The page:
Hungary gets gas deal after welcoming Putin, breaking ranks with West


Russian President Vladimir Putin arrived in Budapest, Hungary, on Tuesday for his first official visit to a Western country in more than eight months, stirring protest against the Hungarian government’s warming ties with the Kremlin and fears that they will inflict division in the European Union.

Putin and Hungarian Prime Minister Viktor Orban appeared to be expecting mutual validation from the summit -- the Kremlin leader demonstrating that he still has friends in the West in spite of the Ukraine crisis and Orban ensuring his country’s energy security with new deals on gas imports and a major upgrade of its nuclear facility.

At least 2,000 Hungarians took to the streets on the eve of the Kremlin leader’s visit to protest what they see as an unwelcome return to dependence on Moscow for reliable power supplies, as well as Orban’s apparent disregard for the violence inflicted on neighboring Ukraine by Russia-backed separatists.


The demonstrators carried signs proclaiming “Putin, Nyet! Europe, Yes,” and with the “in” in Putin’s name crossed out and replaced with “out.”

“With this visit, the Russian president wants to try to show that he is not in conflict with EU member states,” Socialist Party leader Jozsef Tobias told the newspaper Hungary Today. He cited a poll published Monday showing 60% of Hungarian respondents opposed Orban’s plan to update and expand the Paks nuclear power complex with Russian assistance.

Orban, who was one of the most visible young opponents of Soviet influence in Hungary when the country began throwing off the communist yoke in the 1980s, is now seen as one of Putin’s strongest European allies and emulators.

Like the Kremlin leader, Orban stands accused by politicians outside his conservative Fidesz party of imposing curbs on a free press, interfering with the judiciary and stifling political opposition.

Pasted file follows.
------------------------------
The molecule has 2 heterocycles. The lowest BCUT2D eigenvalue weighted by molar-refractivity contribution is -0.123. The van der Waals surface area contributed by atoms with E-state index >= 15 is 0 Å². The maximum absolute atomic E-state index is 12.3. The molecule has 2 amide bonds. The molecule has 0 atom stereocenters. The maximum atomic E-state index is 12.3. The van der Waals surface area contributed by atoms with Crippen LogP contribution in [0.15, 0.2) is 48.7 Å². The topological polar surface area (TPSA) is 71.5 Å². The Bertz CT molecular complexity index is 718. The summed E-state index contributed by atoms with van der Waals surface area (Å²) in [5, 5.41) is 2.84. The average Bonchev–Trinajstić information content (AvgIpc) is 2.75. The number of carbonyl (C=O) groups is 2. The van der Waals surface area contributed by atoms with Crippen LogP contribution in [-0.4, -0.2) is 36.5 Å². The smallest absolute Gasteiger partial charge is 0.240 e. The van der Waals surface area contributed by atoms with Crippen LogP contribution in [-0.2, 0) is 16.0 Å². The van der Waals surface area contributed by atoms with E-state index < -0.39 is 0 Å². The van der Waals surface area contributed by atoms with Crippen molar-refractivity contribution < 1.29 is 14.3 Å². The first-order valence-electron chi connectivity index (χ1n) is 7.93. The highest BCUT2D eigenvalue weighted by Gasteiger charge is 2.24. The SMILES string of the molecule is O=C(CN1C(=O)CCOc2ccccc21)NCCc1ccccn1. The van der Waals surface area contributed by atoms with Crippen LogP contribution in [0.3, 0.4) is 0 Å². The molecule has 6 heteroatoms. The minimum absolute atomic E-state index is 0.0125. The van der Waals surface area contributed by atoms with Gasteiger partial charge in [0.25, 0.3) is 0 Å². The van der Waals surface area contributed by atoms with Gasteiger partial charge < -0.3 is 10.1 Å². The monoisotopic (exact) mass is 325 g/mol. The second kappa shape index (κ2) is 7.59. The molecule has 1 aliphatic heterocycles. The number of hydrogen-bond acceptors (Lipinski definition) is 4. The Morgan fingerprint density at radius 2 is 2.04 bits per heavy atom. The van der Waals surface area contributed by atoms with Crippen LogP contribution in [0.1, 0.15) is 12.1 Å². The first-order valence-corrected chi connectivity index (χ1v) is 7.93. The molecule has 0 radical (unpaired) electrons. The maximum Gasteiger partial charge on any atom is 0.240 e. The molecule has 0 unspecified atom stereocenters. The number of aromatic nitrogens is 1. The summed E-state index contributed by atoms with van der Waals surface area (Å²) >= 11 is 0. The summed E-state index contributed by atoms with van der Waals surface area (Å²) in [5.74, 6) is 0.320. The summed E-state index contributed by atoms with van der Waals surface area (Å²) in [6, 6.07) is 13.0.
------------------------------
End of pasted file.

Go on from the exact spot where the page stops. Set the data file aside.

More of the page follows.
The 51-year-old Orban surprised and disturbed many in his country last year when he praised Putin’s Russia as a model of “illiberal democracy” that Hungary should aspire to. And although Orban went along with European Union colleagues in imposing sanctions on Russia for its role in the Ukraine crisis, he has characterized the effort to punish Moscow as the Western bloc having “shot itself in the foot” by scuttling its own trade and energy supplies.

Orban has cast Putin’s visit as part of a pragmatic collaboration, as Hungary relies heavily on Moscow for its natural gas supplies and wanted to renegotiate the terms of the contract that expires later this year to take account of the global drop in prices. Orban told journalists at a news conference late Tuesday that only technicalities remained before the signing of a favorable new supply deal after his talks with Putin.


The new agreement replaces a 20-year contract between Russia and Hungary that expires in December. It allows Hungary to take advantage of reduced demand for 20 billion cubic meters of gas it has already paid for but not used because of lower demand. That will allow Budapest to defer payment on previously contracted deliveries.

Orban also urged European allies to cooperate with Russia, rather than attempt to isolate the country.

“Security in the region cannot be created against Russia,” Orban said. “Europe’s unity can and must be created along with Russia.”

Putin also met with Hungarian President Janos Ader and laid a wreath at the newly refurbished Soviet war memorial honoring those who died liberating Hungary at the end of World War II.

Putin’s talks with Orban also covered “practical steps” of the Paks nuclear upgrade, Kremlin advisor Yuri Ushakov told the Tass news agency. Russia is providing 80% of the financing for the $10-billion project that will allow the aging eastern nuclear complex to continue providing 40% of Hungary’s electricity needs, Ushakov told Tass.

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